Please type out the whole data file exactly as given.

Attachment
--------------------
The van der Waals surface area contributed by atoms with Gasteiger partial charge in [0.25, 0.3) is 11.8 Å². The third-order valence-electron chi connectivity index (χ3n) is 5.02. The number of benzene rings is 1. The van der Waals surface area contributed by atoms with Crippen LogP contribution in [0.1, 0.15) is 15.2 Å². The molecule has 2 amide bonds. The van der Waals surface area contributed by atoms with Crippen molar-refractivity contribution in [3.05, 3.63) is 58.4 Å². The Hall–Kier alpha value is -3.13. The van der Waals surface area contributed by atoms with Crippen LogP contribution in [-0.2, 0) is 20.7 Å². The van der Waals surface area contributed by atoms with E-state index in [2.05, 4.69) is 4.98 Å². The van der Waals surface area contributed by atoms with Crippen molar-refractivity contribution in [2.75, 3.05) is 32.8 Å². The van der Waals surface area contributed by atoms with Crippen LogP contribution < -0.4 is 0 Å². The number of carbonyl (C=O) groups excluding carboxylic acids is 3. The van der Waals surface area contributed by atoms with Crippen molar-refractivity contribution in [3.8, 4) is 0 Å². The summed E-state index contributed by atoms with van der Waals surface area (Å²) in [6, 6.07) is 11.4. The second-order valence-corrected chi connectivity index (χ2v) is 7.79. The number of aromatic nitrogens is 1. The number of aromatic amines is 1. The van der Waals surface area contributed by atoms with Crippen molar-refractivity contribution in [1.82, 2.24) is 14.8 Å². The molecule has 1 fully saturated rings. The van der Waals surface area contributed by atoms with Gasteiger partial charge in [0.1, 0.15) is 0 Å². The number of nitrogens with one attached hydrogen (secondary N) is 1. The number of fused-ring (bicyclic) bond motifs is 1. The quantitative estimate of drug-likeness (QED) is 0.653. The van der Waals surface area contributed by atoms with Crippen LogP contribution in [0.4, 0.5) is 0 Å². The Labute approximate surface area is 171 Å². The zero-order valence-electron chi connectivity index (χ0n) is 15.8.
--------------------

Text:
The van der Waals surface area contributed by atoms with Gasteiger partial charge in [0.25, 0.3) is 11.8 Å². The third-order valence-electron chi connectivity index (χ3n) is 5.02. The number of benzene rings is 1. The van der Waals surface area contributed by atoms with Crippen LogP contribution in [0.1, 0.15) is 15.2 Å². The molecule has 2 amide bonds. The van der Waals surface area contributed by atoms with Crippen molar-refractivity contribution in [3.05, 3.63) is 58.4 Å². The Hall–Kier alpha value is -3.13. The van der Waals surface area contributed by atoms with Crippen LogP contribution in [-0.2, 0) is 20.7 Å². The van der Waals surface area contributed by atoms with E-state index in [2.05, 4.69) is 4.98 Å². The van der Waals surface area contributed by atoms with Crippen molar-refractivity contribution in [2.75, 3.05) is 32.8 Å². The van der Waals surface area contributed by atoms with Crippen LogP contribution < -0.4 is 0 Å². The number of carbonyl (C=O) groups excluding carboxylic acids is 3. The van der Waals surface area contributed by atoms with Crippen molar-refractivity contribution in [3.8, 4) is 0 Å². The summed E-state index contributed by atoms with van der Waals surface area (Å²) in [6, 6.07) is 11.4. The second-order valence-corrected chi connectivity index (χ2v) is 7.79. The number of aromatic nitrogens is 1. The number of aromatic amines is 1. The van der Waals surface area contributed by atoms with Crippen molar-refractivity contribution in [1.82, 2.24) is 14.8 Å². The molecule has 1 fully saturated rings. The van der Waals surface area contributed by atoms with Gasteiger partial charge in [0.1, 0.15) is 0 Å². The number of nitrogens with one attached hydrogen (secondary N) is 1. The number of fused-ring (bicyclic) bond motifs is 1. The quantitative estimate of drug-likeness (QED) is 0.653. The van der Waals surface area contributed by atoms with Crippen LogP contribution in [0.4, 0.5) is 0 Å². The Labute approximate surface area is 171 Å². The zero-order valence-electron chi connectivity index (χ0n) is 15.8.